This commentary originally appeared in the San Antonio Express-News on June 30, 2015.
America will likely become “majority-minority” in 30 years — that point where the white, non-Hispanic population slips to below 50 percent. But Texas and three other states, California, Hawaii and New Mexico, are already there.
These states have vastly different public policies. California has the nation’s fourth highest state and local taxes, according to the Tax Foundation, with Texas 47th. The regulatory burden falls far below the national average in New Mexico and Texas, according to the Fraser Institute, but red tape is far more plentiful in California and Hawaii.
Texas’ enviable jobs record has likely gotten a boost from its tax and regulatory environment, but what about poverty? Detractors claim many of the jobs created in Texas offer low pay.
The U.S. Census Bureau has two poverty measures.
The official one is more than 50 years old and doesn’t account for cost-of-living differences from state to state, nor does it consider the value of food stamps and housing vouchers, taxes or work expenses. Under this measure, 21.5 percent of New Mexicans fell below the poverty line in 2011 to 2013 vs. 17 percent in Texas, 16 percent in California and 12.4 percent in Hawaii.
But the average rent in San Francisco is $3,803 compared to $1,018 in San Antonio. What if this were taken into account?
Census addresses the official poverty measure’s shortcomings with its new Supplemental Poverty Measure. Under this more comprehensive measure of poverty, California had the nation’s highest poverty rate from 2011 to 2013, 23.4 percent, 47 percent more per capita than Texas’ rate of 15.9 percent, a rate matching the national average.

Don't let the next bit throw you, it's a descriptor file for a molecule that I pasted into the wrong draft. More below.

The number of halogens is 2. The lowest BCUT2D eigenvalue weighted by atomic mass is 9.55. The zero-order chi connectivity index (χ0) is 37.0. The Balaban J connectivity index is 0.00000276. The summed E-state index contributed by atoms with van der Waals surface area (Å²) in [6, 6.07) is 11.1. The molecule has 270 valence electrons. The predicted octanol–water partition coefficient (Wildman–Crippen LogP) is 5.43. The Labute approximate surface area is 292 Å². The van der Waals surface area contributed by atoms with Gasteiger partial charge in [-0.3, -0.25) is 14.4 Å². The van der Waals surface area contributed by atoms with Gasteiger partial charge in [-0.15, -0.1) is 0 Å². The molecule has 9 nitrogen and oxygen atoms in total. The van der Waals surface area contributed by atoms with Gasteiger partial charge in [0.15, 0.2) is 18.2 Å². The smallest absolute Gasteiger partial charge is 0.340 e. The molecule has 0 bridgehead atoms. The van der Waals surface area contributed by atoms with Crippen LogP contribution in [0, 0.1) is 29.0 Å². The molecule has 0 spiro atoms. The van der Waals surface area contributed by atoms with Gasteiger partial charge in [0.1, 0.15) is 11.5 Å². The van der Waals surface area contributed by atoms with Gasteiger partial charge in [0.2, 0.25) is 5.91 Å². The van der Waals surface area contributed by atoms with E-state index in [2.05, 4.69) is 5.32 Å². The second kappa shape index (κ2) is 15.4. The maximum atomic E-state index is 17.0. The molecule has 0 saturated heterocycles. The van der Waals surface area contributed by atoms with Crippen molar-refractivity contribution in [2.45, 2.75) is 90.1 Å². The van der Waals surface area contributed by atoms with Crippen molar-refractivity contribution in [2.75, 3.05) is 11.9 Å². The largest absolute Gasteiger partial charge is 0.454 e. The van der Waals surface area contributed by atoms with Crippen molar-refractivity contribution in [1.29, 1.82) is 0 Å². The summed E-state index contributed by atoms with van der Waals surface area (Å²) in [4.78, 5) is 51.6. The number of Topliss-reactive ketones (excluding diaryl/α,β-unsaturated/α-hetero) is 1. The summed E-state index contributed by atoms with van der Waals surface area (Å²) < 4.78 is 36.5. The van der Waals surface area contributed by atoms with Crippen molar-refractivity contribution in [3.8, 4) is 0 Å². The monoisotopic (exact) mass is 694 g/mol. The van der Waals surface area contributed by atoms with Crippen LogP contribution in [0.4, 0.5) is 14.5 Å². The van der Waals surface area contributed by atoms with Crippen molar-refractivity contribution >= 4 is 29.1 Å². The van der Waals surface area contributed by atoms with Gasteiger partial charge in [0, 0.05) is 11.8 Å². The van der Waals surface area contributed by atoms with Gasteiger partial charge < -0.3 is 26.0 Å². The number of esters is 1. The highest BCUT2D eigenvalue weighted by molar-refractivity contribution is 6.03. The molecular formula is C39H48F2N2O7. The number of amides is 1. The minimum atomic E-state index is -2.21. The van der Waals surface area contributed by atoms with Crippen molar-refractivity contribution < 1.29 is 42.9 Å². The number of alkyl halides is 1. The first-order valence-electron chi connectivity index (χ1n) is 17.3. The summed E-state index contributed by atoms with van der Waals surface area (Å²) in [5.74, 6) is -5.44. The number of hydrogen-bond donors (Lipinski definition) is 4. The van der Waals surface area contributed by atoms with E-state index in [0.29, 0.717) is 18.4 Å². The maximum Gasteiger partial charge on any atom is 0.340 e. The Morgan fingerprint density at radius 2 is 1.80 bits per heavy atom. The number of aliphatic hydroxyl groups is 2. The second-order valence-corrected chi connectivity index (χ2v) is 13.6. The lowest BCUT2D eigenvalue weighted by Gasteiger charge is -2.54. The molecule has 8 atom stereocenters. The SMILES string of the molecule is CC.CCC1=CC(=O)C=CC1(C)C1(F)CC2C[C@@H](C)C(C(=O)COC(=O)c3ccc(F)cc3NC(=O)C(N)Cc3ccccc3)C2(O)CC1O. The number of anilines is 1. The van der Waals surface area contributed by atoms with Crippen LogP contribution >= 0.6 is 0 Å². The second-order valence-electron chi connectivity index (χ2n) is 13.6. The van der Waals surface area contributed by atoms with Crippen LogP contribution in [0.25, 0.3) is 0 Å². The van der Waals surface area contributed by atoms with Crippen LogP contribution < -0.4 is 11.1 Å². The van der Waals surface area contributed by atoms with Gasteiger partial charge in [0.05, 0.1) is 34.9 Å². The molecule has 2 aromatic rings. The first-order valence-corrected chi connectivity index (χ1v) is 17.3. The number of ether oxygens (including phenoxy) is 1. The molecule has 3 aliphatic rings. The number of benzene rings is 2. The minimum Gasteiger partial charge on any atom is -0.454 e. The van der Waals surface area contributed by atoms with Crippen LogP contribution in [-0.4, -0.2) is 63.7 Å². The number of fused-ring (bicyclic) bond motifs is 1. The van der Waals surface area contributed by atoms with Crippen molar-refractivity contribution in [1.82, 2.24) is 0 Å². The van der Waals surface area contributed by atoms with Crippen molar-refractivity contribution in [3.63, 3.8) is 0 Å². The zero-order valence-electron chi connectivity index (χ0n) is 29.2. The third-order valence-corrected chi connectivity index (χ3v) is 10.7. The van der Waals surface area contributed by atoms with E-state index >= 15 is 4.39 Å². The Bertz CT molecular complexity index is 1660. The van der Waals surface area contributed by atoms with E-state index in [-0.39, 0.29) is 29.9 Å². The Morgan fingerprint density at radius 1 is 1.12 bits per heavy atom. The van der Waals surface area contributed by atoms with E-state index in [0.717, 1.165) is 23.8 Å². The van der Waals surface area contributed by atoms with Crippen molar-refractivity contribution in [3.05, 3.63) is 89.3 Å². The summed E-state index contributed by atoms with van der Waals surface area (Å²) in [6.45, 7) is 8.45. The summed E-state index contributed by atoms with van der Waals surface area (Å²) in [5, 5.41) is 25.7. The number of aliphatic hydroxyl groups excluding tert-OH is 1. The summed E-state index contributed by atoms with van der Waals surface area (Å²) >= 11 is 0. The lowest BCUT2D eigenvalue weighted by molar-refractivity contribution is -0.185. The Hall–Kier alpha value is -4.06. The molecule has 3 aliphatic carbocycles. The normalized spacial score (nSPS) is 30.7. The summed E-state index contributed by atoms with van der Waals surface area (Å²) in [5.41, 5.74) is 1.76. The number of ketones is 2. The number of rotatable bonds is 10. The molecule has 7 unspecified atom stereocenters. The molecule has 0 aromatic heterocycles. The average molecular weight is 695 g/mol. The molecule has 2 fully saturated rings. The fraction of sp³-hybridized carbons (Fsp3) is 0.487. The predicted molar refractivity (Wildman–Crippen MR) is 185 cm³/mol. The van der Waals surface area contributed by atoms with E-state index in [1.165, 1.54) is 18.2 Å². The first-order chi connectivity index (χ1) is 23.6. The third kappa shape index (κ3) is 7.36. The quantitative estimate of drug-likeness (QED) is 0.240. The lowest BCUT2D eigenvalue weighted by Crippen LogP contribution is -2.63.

How do America’s four largest racial and ethnic groups do in these four majority-minority states? Texas is the only state where white, non-Hispanics; Hispanics; black, non-Hispanics; and Asians all have supplemental poverty rates below the national average. New Mexico’s residents also do well. In California, on the other hand, all four groups suffer a poverty rate above their group’s national average.
Since people are doing better in Texas, the policy question is, why? Jobs are one part of the equation. Regulation is a second large component. Somewhere in excess of 30 percent of California’s high housing costs are due to excessive environmental regulations, including greenhouse gas emission rules.
High-cost housing hurts the working poor far more than it does the elite. Regulations also discourage small business and entrepreneurship.
As the campaign for president heats up, there will likely be increasing scrutiny on Texas and its style of governance. Lone Star State skeptics should keep one thing in mind: In three short decades, America will look like today’s Texas or California, and, as far as poverty, jobs, taxes, regulation and welfare, the Texas model works.